In terms of the Working Time Regulations, employers are under an obligation to keep and maintain records that are ‘adequate’ to show that:
- Working time (including overtime) for all workers who have not opted-out does not exceed 48 hours per week on average; and
- The limits on night work have been complied with.
Records must be kept for two years from the date on which they were made. There is no requirement to keep records in relation to rest breaks and rest periods.
The Regulations do not specify what format records have to take. Guidance published by the Health and Safety Executive states that employers don’t necessarily have to create records specifically for the purposes of showing compliance with the Working Time Regulations. It may, therefore, be possible to use existing records maintained for other purposes such as pay.
There is also an obligation to keep up-to-date records of all workers who have signed agreements opting-out of the 48-hour maximum working week. This could be a list of the relevant workers’ names together with copies of the signed opt-out agreements. There is, however, no need to keep records of the hours actually worked by these workers.
Do the Regulations go far enough?
The Advocate General has recently given his opinion in a Spanish working time case called Federación de Servicios de Comisiones Obreras v Deutsche Bank SAE. If this opinion is followed by the European Court of Justice it will cast doubt on whether the Regulations go far enough to comply with the requirements of the Working Time Directive.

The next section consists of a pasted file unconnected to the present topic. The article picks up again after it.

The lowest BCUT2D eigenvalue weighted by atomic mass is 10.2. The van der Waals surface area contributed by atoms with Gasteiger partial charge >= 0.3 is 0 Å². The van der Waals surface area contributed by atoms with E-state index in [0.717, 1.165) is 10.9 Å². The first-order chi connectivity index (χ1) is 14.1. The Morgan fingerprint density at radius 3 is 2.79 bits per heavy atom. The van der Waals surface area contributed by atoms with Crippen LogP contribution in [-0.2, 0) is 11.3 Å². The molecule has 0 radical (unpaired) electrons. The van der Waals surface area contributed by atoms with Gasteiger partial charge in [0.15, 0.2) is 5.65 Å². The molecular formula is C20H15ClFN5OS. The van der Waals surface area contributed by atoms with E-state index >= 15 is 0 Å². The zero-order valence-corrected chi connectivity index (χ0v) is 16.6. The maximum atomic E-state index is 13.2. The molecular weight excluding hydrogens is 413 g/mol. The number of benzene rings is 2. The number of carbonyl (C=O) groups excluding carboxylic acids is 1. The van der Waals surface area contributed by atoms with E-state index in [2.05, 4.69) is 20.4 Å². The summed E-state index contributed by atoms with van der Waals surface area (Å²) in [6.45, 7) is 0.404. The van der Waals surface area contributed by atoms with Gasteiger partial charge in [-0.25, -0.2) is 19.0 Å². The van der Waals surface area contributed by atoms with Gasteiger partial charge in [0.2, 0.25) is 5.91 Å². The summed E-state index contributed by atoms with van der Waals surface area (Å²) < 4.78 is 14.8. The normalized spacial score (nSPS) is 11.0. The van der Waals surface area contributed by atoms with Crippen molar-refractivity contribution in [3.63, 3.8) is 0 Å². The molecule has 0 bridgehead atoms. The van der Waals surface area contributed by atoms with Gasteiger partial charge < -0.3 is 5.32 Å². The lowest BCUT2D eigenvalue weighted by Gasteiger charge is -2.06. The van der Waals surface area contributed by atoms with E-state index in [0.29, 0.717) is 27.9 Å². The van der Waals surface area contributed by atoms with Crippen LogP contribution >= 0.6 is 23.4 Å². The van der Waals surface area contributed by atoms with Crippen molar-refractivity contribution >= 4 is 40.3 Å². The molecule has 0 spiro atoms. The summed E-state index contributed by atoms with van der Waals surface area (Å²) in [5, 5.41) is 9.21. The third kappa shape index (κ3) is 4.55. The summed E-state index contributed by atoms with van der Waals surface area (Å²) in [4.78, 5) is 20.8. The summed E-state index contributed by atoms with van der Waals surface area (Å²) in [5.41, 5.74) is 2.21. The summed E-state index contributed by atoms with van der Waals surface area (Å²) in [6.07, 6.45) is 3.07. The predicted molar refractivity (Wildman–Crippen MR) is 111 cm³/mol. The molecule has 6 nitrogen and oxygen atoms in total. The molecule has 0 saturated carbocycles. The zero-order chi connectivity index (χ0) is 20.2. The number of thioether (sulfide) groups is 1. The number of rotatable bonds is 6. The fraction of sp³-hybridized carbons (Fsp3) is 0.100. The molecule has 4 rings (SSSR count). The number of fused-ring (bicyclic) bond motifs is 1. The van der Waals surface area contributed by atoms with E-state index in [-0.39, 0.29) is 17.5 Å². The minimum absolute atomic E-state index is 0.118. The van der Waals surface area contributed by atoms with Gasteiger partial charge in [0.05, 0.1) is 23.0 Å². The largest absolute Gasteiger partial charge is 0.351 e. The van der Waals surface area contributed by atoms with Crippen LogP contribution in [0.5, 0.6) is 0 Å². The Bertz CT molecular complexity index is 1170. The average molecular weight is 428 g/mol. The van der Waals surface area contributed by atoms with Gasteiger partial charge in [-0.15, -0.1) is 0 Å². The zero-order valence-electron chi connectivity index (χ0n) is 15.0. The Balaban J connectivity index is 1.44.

In the case, Spanish trade unions brought an action against Deutsche Bank seeking a declaration that the bank was required to set up a system recording the actual number of hours worked each day by its full-time employees. The bank’s position was that there was no such obligation under Spanish law, only an obligation to record overtime hours.
The Advocate General ruled that the Working Time Directive requires employers to set up a system for recording the actual number of hours worked each day for workers who have not expressly agreed to work overtime. Without a system for measuring the number of hours worked, there can be no guarantee that all the limits laid down by the Directive (in relation to maximum weekly working time, rest breaks, daily and weekly rest periods etc.) will actually be observed or that workers will be able to exercise their rights. Member states would be free to determine the required method of recording working hours.
The opinion of the Advocate General is only advisory and, although followed in the majority of cases, is not legally binding on the ECJ. This blog will be updated when we have a decision from the court.
On February 4, 2019